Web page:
In Commil USA, LLC v. Cisco Systems, Inc., No. 13-896, the Supreme Court held a good-faith belief a patent is invalid is not a defense to induced infringement.
Commil sued Cisco, claiming Cisco had induced others to infringe Commil’s patent by selling infringing equipment for them to use. After two trials, Cisco was found liable for induced infringement. Cisco’s induced-infringement defense hinged on a purported good-faith belief that Commil’s patent was invalid. The district court found Cisco’s supporting evidence inadmissible. The Federal Circuit held the trial court erred in excluding Cisco’s evidence regarding its good-faith belief of invalidity.
In a 6-2 decision, the Supreme Court reversed the Federal Circuit and held that, while a company’s belief a patent is not infringed means it does not have the requisite intent for induced-infringement liability, that company’s belief the patent is invalid is not a defense to induced infringement. The Supreme Court viewed induced infringement and validity as “separate issues” with “separate defenses.” The Court observed that, under the Patent Act a patent is “presumed valid.” Because a good-faith belief of invalidity is easier to prove than invalidity itself, confronting the issue of validity when infringement is the ultimate issue “would undermine the long held presumption that a patent is valid, . . . permitting circumvention of the high bar—the clear and convincing standard—that defendants must surmount to rebut the presumption.” Put simply, if “belief in invalidity were a defense to induced infringement, the force of that presumption would be lessened to a drastic degree, for a defendant could prevail if he proved he reasonably believed the patent was invalid.”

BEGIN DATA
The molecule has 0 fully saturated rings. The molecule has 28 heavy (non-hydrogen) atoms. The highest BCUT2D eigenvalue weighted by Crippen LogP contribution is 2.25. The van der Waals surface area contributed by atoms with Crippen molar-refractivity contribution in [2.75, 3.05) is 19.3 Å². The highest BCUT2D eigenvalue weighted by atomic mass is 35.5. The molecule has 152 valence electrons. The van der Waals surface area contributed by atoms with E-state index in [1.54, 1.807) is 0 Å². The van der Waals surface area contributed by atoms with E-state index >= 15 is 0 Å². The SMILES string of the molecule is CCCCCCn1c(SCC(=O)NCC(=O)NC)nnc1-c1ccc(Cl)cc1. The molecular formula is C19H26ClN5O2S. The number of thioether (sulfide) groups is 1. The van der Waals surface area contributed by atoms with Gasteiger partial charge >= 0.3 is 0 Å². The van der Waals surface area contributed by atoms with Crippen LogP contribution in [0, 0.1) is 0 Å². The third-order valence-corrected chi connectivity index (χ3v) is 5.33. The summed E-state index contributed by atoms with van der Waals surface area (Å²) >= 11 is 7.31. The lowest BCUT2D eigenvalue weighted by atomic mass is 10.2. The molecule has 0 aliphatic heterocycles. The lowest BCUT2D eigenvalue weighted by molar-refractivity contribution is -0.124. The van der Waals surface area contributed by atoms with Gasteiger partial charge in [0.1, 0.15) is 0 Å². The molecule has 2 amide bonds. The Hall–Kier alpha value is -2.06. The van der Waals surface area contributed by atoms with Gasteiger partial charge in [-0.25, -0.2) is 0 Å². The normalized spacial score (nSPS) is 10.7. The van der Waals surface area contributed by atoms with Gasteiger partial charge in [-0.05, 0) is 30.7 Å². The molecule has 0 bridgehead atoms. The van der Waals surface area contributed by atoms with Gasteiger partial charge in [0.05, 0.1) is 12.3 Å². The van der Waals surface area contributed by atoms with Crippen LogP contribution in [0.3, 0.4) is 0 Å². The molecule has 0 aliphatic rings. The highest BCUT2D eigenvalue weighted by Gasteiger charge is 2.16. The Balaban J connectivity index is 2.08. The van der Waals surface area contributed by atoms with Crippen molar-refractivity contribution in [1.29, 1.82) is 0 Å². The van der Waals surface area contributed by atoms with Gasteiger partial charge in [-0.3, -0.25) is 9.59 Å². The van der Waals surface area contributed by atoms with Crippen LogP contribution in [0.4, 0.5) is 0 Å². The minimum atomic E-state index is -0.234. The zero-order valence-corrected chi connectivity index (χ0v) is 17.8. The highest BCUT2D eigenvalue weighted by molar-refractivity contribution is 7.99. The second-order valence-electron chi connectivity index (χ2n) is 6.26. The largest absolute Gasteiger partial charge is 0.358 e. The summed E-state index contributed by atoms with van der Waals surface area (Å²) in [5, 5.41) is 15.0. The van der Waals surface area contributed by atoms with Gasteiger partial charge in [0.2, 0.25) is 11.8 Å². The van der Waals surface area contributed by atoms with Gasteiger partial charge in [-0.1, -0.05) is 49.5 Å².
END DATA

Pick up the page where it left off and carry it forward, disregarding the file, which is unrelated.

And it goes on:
The dissent disagreed with the Court’s holding that good-faith belief in a patent’s invalidity is not a defense to induced infringement because the dissent viewed invalidity and infringement as inextricably intertwined issues. “[O]nly valid patents can be infringed. . . . Because only valid patents can be infringed, anyone with a good-faith belief in a patent’s invalidity necessarily believes the patent cannot be infringed.”